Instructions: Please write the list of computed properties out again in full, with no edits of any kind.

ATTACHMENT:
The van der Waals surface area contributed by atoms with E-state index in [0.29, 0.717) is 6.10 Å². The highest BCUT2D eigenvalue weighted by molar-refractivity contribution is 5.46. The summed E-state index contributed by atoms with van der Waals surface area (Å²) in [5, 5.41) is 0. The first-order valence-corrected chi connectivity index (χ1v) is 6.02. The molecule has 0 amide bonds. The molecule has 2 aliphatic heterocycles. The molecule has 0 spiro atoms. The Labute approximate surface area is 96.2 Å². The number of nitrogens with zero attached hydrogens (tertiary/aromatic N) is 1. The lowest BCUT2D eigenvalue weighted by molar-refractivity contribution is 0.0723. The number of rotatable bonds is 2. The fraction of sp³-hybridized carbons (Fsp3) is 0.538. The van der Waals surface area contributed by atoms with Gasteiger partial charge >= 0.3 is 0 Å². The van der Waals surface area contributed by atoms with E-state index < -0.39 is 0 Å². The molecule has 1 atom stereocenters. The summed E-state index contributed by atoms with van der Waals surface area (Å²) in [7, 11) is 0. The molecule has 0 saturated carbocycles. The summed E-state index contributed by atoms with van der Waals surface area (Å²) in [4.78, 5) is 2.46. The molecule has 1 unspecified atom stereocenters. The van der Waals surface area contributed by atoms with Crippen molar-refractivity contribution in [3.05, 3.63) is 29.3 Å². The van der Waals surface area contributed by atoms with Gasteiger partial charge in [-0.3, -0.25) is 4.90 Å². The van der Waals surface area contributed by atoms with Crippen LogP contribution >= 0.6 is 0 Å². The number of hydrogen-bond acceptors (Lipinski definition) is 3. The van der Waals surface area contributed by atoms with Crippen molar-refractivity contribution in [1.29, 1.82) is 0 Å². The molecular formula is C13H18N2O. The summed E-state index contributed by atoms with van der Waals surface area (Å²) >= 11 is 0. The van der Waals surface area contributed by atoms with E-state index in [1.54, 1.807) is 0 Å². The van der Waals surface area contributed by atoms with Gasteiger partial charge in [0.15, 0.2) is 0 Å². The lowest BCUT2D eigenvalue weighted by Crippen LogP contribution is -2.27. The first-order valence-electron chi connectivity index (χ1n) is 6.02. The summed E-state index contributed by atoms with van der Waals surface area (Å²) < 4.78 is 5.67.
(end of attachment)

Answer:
The van der Waals surface area contributed by atoms with E-state index in [0.29, 0.717) is 6.10 Å². The highest BCUT2D eigenvalue weighted by molar-refractivity contribution is 5.46. The summed E-state index contributed by atoms with van der Waals surface area (Å²) in [5, 5.41) is 0. The first-order valence-corrected chi connectivity index (χ1v) is 6.02. The molecule has 0 amide bonds. The molecule has 2 aliphatic heterocycles. The molecule has 0 spiro atoms. The Labute approximate surface area is 96.2 Å². The number of nitrogens with zero attached hydrogens (tertiary/aromatic N) is 1. The lowest BCUT2D eigenvalue weighted by molar-refractivity contribution is 0.0723. The number of rotatable bonds is 2. The fraction of sp³-hybridized carbons (Fsp3) is 0.538. The van der Waals surface area contributed by atoms with Gasteiger partial charge >= 0.3 is 0 Å². The van der Waals surface area contributed by atoms with E-state index < -0.39 is 0 Å². The molecule has 1 atom stereocenters. The summed E-state index contributed by atoms with van der Waals surface area (Å²) in [7, 11) is 0. The molecule has 0 saturated carbocycles. The summed E-state index contributed by atoms with van der Waals surface area (Å²) in [4.78, 5) is 2.46. The molecule has 1 unspecified atom stereocenters. The van der Waals surface area contributed by atoms with Crippen molar-refractivity contribution in [3.05, 3.63) is 29.3 Å². The van der Waals surface area contributed by atoms with Gasteiger partial charge in [-0.3, -0.25) is 4.90 Å². The van der Waals surface area contributed by atoms with Crippen LogP contribution >= 0.6 is 0 Å². The number of hydrogen-bond acceptors (Lipinski definition) is 3. The van der Waals surface area contributed by atoms with Crippen molar-refractivity contribution in [1.29, 1.82) is 0 Å². The molecular formula is C13H18N2O. The summed E-state index contributed by atoms with van der Waals surface area (Å²) >= 11 is 0. The van der Waals surface area contributed by atoms with E-state index in [1.54, 1.807) is 0 Å². The van der Waals surface area contributed by atoms with Gasteiger partial charge in [0.15, 0.2) is 0 Å². The lowest BCUT2D eigenvalue weighted by Crippen LogP contribution is -2.27. The first-order valence-electron chi connectivity index (χ1n) is 6.02. The summed E-state index contributed by atoms with van der Waals surface area (Å²) < 4.78 is 5.67.